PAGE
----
Re: Cassette tags
|From:||Gayle Callis <firstname.lastname@example.org>|
Haven't used number tags on blocks for over 25 years.
Modern technology has all but eliminated the need to use tags embedded into
the paraffin. Consider switching to tissue cassettes that can be directly
labelled (either with pencil, special ink pins, or automated cassette
labellers). It is very time and cost effective. Cassettes are then held in
special block holder in microtome, and filed in cabinets so you can read
acc numbers and retrieve blocks instantaneously.
There are whole cassette systems from start to finish (in block holder for
these cassettes) put out by many vendors.
At 09:28 AM 1/12/01 -0800, you wrote:
>I am curious to find out if there are many people out there who are
>using the number tags to put the accession number on blocks. We are
>using them here, and we find them a real pain. It is harder to embed
>because you have to set the tag in just the right position so that it
>doesn't sink into the melted paraffin in the block. Often, the paraffin
>build-up where the tag sits on the edge of the cassette edge is too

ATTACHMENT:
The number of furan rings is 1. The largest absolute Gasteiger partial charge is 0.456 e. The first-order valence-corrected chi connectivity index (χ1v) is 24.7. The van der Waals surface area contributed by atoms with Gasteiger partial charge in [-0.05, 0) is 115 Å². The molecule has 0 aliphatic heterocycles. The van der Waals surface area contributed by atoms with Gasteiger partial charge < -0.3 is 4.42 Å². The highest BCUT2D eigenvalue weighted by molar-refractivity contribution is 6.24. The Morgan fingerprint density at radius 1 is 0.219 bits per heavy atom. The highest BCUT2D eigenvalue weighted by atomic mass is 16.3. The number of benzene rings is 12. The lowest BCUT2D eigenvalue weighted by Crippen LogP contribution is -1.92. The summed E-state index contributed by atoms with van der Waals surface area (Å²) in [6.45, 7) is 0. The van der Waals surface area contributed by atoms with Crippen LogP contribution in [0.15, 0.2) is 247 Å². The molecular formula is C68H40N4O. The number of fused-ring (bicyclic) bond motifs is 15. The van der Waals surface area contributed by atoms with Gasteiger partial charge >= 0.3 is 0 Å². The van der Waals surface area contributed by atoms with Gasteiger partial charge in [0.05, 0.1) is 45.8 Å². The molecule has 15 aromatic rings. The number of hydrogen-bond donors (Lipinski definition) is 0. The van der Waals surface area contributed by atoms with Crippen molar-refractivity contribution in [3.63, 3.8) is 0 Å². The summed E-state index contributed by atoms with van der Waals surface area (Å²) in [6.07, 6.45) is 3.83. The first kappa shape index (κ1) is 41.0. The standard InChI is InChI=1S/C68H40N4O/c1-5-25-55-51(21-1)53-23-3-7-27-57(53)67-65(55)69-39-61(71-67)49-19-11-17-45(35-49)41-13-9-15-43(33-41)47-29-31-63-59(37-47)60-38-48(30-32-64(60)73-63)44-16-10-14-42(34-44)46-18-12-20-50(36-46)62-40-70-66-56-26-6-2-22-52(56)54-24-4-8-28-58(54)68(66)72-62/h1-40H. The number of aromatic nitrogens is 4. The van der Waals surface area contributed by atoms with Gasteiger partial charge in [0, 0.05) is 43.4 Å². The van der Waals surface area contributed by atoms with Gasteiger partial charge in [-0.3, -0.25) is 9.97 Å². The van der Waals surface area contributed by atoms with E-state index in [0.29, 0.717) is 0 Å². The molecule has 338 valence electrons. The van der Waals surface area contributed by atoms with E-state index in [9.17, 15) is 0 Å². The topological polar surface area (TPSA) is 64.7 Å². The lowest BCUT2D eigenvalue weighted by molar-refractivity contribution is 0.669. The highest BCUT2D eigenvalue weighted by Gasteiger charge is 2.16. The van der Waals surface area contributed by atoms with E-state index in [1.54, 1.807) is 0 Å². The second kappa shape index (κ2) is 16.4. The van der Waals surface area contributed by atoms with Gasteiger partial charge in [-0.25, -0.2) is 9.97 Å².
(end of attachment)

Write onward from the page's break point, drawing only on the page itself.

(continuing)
>thick, so that when we go to cut the block it will not fit into the
>block holder properly. Then we either have to sit the block on our hot
>plate to melt the paraffin or cut the very edges of the tags. It is
>also a pain to file and retrieve blocks because you cannot see the
>We are going to experiment with putting the tag on the area of the block
>where you write the number, but I am afraid the tags are going to fall
>I would appreciate any ideas, suggestions, and/or comments from others
>who are using the tags.
>Huntington Memorial Hospital
Veterinary Molecular Biology
Montana State University
Bozeman MT 59717-3610
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